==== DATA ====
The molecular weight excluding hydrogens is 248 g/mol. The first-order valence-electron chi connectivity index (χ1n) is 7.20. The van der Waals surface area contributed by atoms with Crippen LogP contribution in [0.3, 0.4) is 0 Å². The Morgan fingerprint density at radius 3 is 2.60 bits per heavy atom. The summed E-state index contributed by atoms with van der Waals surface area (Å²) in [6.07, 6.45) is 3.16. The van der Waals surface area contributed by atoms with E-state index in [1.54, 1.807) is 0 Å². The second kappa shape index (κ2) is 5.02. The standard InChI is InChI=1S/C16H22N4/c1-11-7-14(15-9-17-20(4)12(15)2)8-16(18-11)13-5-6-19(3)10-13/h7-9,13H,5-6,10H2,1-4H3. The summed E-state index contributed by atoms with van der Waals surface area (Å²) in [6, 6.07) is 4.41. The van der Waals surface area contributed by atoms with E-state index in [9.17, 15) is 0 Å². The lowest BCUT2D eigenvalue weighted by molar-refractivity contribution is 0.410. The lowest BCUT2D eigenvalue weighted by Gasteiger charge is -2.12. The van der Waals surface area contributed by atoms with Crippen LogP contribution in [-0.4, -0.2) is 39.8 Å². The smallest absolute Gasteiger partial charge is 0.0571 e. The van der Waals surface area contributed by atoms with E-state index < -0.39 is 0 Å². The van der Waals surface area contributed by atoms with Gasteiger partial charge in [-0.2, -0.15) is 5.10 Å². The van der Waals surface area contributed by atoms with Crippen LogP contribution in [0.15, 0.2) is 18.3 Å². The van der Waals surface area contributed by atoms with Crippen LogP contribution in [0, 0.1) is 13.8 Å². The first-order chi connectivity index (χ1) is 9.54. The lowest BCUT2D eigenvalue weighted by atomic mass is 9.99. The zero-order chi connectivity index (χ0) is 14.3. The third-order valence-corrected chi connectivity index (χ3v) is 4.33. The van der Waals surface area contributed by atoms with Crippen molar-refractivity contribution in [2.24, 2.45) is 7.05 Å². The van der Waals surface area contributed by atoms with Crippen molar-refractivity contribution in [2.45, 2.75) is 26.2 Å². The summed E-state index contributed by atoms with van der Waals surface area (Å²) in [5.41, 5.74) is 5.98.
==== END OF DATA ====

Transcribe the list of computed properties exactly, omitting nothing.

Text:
The molecular weight excluding hydrogens is 248 g/mol. The first-order valence-electron chi connectivity index (χ1n) is 7.20. The van der Waals surface area contributed by atoms with Crippen LogP contribution in [0.3, 0.4) is 0 Å². The Morgan fingerprint density at radius 3 is 2.60 bits per heavy atom. The summed E-state index contributed by atoms with van der Waals surface area (Å²) in [6.07, 6.45) is 3.16. The van der Waals surface area contributed by atoms with E-state index in [1.54, 1.807) is 0 Å². The second kappa shape index (κ2) is 5.02. The standard InChI is InChI=1S/C16H22N4/c1-11-7-14(15-9-17-20(4)12(15)2)8-16(18-11)13-5-6-19(3)10-13/h7-9,13H,5-6,10H2,1-4H3. The summed E-state index contributed by atoms with van der Waals surface area (Å²) in [6, 6.07) is 4.41. The van der Waals surface area contributed by atoms with E-state index in [9.17, 15) is 0 Å². The lowest BCUT2D eigenvalue weighted by molar-refractivity contribution is 0.410. The lowest BCUT2D eigenvalue weighted by Gasteiger charge is -2.12. The van der Waals surface area contributed by atoms with Crippen LogP contribution in [-0.4, -0.2) is 39.8 Å². The smallest absolute Gasteiger partial charge is 0.0571 e. The van der Waals surface area contributed by atoms with E-state index < -0.39 is 0 Å². The van der Waals surface area contributed by atoms with Gasteiger partial charge in [-0.2, -0.15) is 5.10 Å². The van der Waals surface area contributed by atoms with Crippen LogP contribution in [0.15, 0.2) is 18.3 Å². The van der Waals surface area contributed by atoms with Crippen LogP contribution in [0, 0.1) is 13.8 Å². The first-order chi connectivity index (χ1) is 9.54. The lowest BCUT2D eigenvalue weighted by atomic mass is 9.99. The zero-order chi connectivity index (χ0) is 14.3. The third-order valence-corrected chi connectivity index (χ3v) is 4.33. The van der Waals surface area contributed by atoms with Crippen molar-refractivity contribution in [2.24, 2.45) is 7.05 Å². The van der Waals surface area contributed by atoms with Crippen molar-refractivity contribution in [2.45, 2.75) is 26.2 Å². The summed E-state index contributed by atoms with van der Waals surface area (Å²) in [5.41, 5.74) is 5.98.